This year, I started paying much more attention to the small labels and bands, and in doing so I found a number of gems. I developed a good relationship with Futurerecordings Label, a post rock label that hand-makes all of their releases. Nice guys over at Futurerecordings. I got a number of albums from them, but the one that really stuck with me was this one. It was less post-rock and more 'indie rock', if you wanna call it that. In the same vein as Slint or Modest Mouse. The first time I listened to this, I was playing Red Dead Redemption, so it kinda makes me think of cowboys. Favorite track is Short Straw. Swaying guitars, pounding drums, ended with soothing piano. Great, great album
6. John Knox Sex Club - Blud Rins Culd/Posirawkmademenego
It probably can't get smaller than this. A local band from Scotland (local enough that my copy of this album was their first shipped to the states...not that I'm bragging or anything :) ), playing music in the style of Frightened Rabbit and other such Scottish-Indie bands. The difference with these guys is that they add a touch of darkness and grit that makes it seem more...human? Something like that. So, along with the catchy-ness that comes along with Scottish Indie, there's a human nature that, while dark, certainly makes it that much more relatable. My favorite track is, without a doubt, In The Ditch. I think it's a song about being in war, and diving into a ditch away from enemy fire. And when you think about it, you really do get transported to that scene while listening. Fucking great stuff. When I bought this album way back when, it came packaged with a live EP, entitled Posirawkmademenego (your guess is as good as mine), which is a pretty nice artifact showcasing their reportedly incredible live shows. On this EP, they play similarly to the style of the album, but much dirtier and louder. I prefer the album but the EP is certainly great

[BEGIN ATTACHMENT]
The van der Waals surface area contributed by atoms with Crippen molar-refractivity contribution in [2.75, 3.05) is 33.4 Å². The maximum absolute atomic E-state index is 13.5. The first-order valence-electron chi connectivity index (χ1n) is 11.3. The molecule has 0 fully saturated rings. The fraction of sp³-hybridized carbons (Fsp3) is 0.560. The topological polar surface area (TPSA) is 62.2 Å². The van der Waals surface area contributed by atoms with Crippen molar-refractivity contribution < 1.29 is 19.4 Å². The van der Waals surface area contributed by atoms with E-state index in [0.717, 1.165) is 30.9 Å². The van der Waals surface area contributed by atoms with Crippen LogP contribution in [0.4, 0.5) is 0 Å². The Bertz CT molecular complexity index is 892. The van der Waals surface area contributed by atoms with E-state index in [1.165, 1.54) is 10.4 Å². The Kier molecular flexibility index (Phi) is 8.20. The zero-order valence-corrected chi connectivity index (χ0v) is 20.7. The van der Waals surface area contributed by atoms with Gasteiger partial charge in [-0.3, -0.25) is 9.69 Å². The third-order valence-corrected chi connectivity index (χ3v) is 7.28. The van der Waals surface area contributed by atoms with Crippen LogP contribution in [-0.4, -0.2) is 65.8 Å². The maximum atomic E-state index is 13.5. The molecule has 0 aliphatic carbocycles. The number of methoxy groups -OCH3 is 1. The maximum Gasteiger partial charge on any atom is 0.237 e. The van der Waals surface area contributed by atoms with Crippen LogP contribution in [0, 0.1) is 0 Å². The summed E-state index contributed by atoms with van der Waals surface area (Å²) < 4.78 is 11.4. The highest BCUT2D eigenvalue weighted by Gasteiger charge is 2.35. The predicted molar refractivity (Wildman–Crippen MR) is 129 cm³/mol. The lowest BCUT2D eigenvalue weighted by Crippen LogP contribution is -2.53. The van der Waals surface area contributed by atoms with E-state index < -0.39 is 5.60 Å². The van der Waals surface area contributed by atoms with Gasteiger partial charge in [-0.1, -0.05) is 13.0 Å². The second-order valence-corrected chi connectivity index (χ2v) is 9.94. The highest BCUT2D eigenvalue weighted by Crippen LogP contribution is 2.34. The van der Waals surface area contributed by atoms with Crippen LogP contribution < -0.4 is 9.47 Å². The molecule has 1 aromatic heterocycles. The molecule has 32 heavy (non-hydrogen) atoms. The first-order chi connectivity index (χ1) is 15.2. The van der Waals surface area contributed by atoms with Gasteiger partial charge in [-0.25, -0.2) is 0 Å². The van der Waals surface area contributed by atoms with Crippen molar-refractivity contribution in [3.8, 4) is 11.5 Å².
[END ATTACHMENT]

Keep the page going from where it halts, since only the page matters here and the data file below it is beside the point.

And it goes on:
5. LCD Soundsystem - This Is Happening
If I ever pick the music to a dance party, it would be this album on repeat all night. I mean, my GOD, this shit is so dance-able. Better than that hokey hair-whipping shit out there now. But the thing about this sucka aside from it's incredible dance-ability is it's musicianship. Really great stuff. Great, sentimental vocals too. Fuck it, just listen to it, I'm too busy jamming my ass off
4. Menomena - Mines